UPDATE: U.S. blog Hollywood Unlocked appeared to apologize for falsely reporting the death of Queen Elizabeth II, who has been battling a mild case of COVID-19. However, the outlet’s founder Jason Lee now claims the Twitter account that tweeted the apology was fake, and that he stands by the story.

In the now-deleted tweet, the outlet said it had shared its “deepest apologies” to Britain’s Royal Family, and called the debacle an “embarrassing situation,” while laying the blame on an unnamed intern.

“It was an accident and we’re working hard to make sure that this mistake never happens again. The intern journalist was misinformed and published the draft post by mistake,” read the statement published to one of the blog’s unverified Twitter accounts. The same account then tweeted that the reporting was legitimate but had been accidentally published from a drafts folder.

Although Lee is verified on Twitter, Hollywood Unlocked doesn’t appear to have a verified Twitter account.

Variety has reached out to Hollywood Unlocked’s reps for further comment.

Shortly after the apology was tweeted, Lee said he had “woken up to some fake account posting a retraction. We do not know that account and we have not retracted our story. There has yet to be an official statement from the Palace. Staying tuned.”

A representative for Buckingham Palace refused to comment to Variety on the Hollywood Unlocked story. It’s unlikely to issue any kind of statement on the incident given the palace is known to steer clear of commenting on online rumors.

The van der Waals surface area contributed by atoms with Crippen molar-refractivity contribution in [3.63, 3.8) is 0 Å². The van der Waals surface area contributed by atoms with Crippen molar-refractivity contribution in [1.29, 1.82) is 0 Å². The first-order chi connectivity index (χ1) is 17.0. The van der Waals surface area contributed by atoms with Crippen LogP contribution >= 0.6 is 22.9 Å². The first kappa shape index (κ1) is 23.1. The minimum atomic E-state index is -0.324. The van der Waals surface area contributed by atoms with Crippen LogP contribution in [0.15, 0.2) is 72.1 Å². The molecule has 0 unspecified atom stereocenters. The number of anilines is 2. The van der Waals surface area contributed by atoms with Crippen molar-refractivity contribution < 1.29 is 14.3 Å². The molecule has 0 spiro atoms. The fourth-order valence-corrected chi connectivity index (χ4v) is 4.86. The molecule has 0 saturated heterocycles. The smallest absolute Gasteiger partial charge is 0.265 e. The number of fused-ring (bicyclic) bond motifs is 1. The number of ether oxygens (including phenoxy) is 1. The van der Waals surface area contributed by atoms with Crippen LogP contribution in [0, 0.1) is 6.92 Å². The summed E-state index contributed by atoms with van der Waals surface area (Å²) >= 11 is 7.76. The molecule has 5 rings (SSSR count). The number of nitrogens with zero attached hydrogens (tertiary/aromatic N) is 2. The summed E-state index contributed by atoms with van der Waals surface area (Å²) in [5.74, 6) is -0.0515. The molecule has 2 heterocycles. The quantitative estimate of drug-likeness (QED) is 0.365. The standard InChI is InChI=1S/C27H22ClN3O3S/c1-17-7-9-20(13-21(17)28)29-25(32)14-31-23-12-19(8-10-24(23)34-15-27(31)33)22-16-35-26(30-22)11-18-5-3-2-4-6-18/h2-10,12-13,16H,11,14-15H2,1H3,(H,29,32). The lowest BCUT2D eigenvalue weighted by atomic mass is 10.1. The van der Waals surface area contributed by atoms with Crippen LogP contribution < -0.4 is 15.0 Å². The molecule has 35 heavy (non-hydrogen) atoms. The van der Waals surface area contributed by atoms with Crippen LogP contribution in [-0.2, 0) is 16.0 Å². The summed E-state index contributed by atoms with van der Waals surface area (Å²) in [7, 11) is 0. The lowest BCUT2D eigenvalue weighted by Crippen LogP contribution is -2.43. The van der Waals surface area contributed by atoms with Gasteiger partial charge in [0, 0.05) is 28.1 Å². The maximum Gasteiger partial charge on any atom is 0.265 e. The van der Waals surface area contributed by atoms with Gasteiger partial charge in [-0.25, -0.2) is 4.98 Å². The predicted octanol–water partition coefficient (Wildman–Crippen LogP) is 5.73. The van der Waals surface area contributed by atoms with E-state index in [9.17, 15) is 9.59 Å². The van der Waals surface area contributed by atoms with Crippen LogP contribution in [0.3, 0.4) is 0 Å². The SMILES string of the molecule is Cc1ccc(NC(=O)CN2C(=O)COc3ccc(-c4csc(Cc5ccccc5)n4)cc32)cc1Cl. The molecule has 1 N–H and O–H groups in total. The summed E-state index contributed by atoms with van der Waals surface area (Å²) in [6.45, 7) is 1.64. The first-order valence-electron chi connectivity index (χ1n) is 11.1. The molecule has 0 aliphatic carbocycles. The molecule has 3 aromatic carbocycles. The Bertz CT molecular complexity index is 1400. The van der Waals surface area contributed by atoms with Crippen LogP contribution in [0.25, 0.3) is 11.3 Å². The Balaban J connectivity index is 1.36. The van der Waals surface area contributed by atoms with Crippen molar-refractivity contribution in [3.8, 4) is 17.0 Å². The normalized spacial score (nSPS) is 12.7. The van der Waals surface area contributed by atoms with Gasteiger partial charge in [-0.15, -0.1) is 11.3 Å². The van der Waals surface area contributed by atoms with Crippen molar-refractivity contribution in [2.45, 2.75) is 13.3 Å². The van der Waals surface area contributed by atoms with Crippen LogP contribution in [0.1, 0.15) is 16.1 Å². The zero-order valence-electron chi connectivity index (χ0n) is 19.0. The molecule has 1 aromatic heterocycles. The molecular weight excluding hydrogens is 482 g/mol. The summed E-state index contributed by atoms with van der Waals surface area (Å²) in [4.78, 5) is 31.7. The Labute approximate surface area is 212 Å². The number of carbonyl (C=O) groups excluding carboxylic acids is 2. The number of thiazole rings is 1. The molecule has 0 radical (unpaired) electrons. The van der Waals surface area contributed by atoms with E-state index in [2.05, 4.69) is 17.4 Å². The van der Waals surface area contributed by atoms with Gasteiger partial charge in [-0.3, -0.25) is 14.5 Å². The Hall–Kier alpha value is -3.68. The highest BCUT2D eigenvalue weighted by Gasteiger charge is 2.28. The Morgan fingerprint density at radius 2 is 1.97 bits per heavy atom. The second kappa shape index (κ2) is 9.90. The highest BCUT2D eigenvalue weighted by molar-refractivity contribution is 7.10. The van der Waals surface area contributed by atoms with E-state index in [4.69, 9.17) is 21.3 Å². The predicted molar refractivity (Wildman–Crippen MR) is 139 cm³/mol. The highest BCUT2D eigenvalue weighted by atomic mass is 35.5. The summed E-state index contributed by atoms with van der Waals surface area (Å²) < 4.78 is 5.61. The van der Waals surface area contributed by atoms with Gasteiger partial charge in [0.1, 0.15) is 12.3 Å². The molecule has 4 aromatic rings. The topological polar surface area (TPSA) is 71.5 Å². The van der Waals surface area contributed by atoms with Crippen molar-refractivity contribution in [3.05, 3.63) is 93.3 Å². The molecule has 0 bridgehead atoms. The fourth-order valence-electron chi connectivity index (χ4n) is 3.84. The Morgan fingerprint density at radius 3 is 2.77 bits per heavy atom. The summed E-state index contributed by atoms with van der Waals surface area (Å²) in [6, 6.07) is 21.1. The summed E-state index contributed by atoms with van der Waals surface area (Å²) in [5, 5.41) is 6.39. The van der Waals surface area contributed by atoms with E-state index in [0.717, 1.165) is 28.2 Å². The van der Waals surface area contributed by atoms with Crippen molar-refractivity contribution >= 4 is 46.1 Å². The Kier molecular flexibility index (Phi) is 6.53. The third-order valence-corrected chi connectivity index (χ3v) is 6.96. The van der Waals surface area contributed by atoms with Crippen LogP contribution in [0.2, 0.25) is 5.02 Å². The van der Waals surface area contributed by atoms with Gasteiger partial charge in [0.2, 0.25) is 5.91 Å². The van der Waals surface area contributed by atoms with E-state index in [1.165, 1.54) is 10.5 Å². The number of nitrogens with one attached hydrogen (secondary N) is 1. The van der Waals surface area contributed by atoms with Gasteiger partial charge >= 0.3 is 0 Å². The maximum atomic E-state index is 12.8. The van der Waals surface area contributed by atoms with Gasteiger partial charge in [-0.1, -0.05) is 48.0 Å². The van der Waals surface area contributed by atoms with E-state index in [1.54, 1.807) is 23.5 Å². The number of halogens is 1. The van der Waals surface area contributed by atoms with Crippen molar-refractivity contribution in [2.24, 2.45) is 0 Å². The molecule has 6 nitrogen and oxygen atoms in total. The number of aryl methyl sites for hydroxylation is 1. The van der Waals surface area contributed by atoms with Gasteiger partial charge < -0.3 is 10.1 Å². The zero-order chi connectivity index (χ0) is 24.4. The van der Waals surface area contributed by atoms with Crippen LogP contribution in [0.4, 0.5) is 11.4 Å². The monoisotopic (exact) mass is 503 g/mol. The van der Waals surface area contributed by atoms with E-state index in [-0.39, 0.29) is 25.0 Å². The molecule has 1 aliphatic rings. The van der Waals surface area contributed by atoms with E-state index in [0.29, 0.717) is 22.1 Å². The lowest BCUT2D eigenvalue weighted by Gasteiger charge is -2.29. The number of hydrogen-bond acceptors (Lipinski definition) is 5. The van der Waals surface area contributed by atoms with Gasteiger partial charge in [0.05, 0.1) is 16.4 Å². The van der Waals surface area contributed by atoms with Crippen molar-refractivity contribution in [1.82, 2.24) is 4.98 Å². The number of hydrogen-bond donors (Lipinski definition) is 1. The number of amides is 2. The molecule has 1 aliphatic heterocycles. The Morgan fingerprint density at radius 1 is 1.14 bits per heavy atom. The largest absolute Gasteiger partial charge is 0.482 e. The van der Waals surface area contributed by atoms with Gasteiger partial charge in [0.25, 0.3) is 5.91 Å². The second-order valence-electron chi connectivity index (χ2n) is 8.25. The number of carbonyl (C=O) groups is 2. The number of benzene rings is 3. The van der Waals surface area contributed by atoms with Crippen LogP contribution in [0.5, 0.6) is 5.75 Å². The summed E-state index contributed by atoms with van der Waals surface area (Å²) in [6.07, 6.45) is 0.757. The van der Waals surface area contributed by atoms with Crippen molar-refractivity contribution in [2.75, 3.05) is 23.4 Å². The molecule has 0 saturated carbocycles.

On Wednesday evening, ITV royal correspondent Chris Ship reported that the Queen had held her weekly meeting with U.K. Prime Minister Boris Johnson. While she couldn’t meet in person, the pair are said to have spoken over the phone.

The “exclusive” story about the Queen’s death — citing sources from the “Royal Kingdom” — remains on the Hollywood Unlocked website under a sizeable video advertisement. The posts are also still available on the outlet’s active Instagram page, which has 2.8 million followers.

Lee claimed shortly after the story was published on Tuesday that, “We don’t post lies and I always stand by my sources. Waiting for an official statement from the palace.”

On Instagram, he elaborated in a numbered list that he has “never lied,” “never been wrong,” trusts his sources and that he’s “yet to see an official statement from the palace saying otherwise.” He added that he’ll be at the “Donda concert tonight with YE.”

The story and Lee’s tweet went viral on Tuesday, with Twitter commentators highlighting the suspicious nature of an obscure U.S. blog breaking the news of the Queen’s death before British outlets like the BBC or Press Association. Also suspect was the article’s claim that the Queen was set to attend Vogue editor Edward Enninful’s wedding, given she has COVID and canceled even her virtual engagements in order to properly recover.

Founded by Lee, Hollywood Unlocked appears to cover a range of news from American crime stories to entertainment gossip, with a focus on Black celebrities.